Every waking moment, I’m astonished that I have any consciousness. I feel like a stenographer of the afterlife—what am I to call myself now, a revenant? An apparition? An entity? I need to find a word in any language that might work. I have no useful spiritual predisposition or references. Here’s how I often feel I would appear, if I appeared: like that famous hollowed-out-looking man on the bridge in Edvard Munch’s The Scream. This image keeps recurring to me. What’s more, here’s a phrase that I am tempted to begin every single sentence with: In the hours still left. Because that is what I really feel, that my hours of consciousness, of ongoingness, in whatever one might call my present status—I prefer to call it
I’ve just today found one library shelf still filled with Lorca’s books and a box of recipes written out on three-by-five cards. For some reason, Lorca didn’t take these from the house, to keep or give to the Kellogg-Hubbard Library or sell at Country Books. I was absent-mindedly looking at the recipes when I saw one for lemon chicken that I’d been competent at cooking. It brought to mind, with the immediacy of a reel of film, the evening before I’d left on the ferry for Nova Scotia, to do a literary reading and lecture at Dalhousie University. I didn’t often get invited to do such things. And as it turned out, it was my final journey, as it were, besides my being returned home for burial.
On an evening before I left for Bar Harbor, I prepared lemon chicken in the Dutch oven. Lorca, beautiful love of my life, we were in the sixteenth year of our marriage, and yet she and I had conversed that evening over dinner with the affected casualness that befitted avoidance, and it wasn’t difficult to tell that this made us both separately sad. Lorca got up from the kitchen table, kissed me on the forehead. “I’ll put on coffee,” I said. Clearing the dinner dishes, she said, “Let’s watch
The movie ended at 11:50. “I’ve got to finish packing,” I said.
I had a twenty-year-old leather duffel. I was laying in it a few shirts, underwear, a pair of Italian wool trousers, dress shoes, sports coat. I was supposed to be away from home for only four days. Lorca sat on the end of our bed. “Want to know my most recent secret?” she asked.
“Of course,” I said.
“In my studio, I’ve watched The Letter every afternoon for ten days running.”
“I don’t understand,” I said.
I placed an extra pair of socks in the duffel, along with a copy of the short novel In the Dutch Mountains by Cees Nooteboom, a recent favorite author. I then sat in the overstuffed chair.
“Want a shot of your favorite vodka?” she asked.
“From the look on your face, I think I should want one.” Lorca went down to the kitchen, got the bottle of vodka out of the freezer, poured each of us a shot glass, and carried them back. I thought, this is a very difficult time between us. She was deep into her Emily Dickinson–inspired paintings, working longer hours than usual in her studio above the Adamant co-op. I mean a sequence of twenty paintings, more or less inspired by the line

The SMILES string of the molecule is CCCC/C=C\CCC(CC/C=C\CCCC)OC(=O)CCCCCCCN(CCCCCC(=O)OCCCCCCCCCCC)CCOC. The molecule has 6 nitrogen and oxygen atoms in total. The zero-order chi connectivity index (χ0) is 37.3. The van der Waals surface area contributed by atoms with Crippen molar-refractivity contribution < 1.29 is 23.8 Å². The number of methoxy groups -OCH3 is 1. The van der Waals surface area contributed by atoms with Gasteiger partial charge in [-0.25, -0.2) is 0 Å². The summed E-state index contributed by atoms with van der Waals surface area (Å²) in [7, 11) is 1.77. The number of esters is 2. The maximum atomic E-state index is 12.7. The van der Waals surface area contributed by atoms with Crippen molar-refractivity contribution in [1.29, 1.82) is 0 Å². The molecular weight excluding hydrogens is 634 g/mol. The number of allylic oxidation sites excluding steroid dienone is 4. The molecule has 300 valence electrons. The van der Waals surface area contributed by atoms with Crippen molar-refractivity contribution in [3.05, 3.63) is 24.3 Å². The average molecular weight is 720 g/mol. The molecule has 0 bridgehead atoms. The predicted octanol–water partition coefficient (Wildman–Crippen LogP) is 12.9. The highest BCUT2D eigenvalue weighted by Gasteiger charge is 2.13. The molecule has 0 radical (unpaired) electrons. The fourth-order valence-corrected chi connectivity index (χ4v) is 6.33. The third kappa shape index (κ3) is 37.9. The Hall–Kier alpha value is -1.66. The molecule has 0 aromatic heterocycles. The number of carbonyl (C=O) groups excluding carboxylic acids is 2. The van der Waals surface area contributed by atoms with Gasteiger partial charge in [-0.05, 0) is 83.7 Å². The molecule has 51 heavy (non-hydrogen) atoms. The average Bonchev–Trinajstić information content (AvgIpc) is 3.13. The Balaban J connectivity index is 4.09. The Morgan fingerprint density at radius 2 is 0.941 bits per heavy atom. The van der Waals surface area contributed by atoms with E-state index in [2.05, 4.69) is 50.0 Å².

I thought at first Lorca was talking in her sleep, but then she put her hand on my shoulder and said, “Sorry, darling, I’m just muttering in the dark.”
I’d always felt that in a marriage, if you hit rough waters, you try not to capsize—I’m a writer but not adverse to such clichés on occasion, especially when a touch desperate—and if the situation puts you in extremis, you try to figure out a way to start a new marriage within the one you already have. However, sitting there that night, after we clinked glasses, such platitudes felt useless. As Chekhov wrote, any given moment can suddenly fill you with a sense of elegiac anticipation. It felt dreadful.
Lorca said, “I’m not going to just sip.” She threw back her vodka, let the sting and warmth of it register, flattened her hand against her chest, and said, “Whew! That helps.”
“Just helps, Simon.”
“Why put yourself through it? The Letter. If the ending so frightens you.”
“I guess it’s to keep discovering that the ending is worse than I remembered, even just from the afternoon before.”
“Bette Davis’s guilt, that she’s had the affair, becomes her fate, right? She walks into that moon-covered-by-dark-cloud alley and gets stabbed.”
“She knows she’s walking to her death, that’s the thing. I’ve always thought she knew. It all feels predestined. How did she put it? ‘With all my heart, I still love the man I killed.’ But you’d be wrong, Simon, if you thought I was having an affair.”
“I didn’t think that. Why would I ever think that? We have other problems, but not that. Besides, it may be that Bette Davis just lost the will to live.”
“Well, there’s different theories about that.” “I hate that,” I said.
“That there’s different theories.”
“Because it means I may not be right.”
“I’m not in a laughing mood, Simon, but that’s funny.”
“I’ll miss you when I’m in Halifax.”
This was a wretched impasse. Naturally, I had hoped that Lorca would’ve immediately returned the sentiment. Offered even an approximation of “I’ll miss you, too.” But she was incapable of hiding ambivalence, which I did love about her. Nor was she capable of contradicting our recent sense of estrangement. All of the above and perhaps more. Though we slept in the same bed every night, we hadn’t made love in five weeks.
“I know you’ll miss me,” she said. “I know you will.”
Excerpted from The Ghost Clause by Howard Norman. Copyright © 2019 by Howard Norman. Published and reprinted by permission of Houghton Mifflin Harcourt. All rights reserved.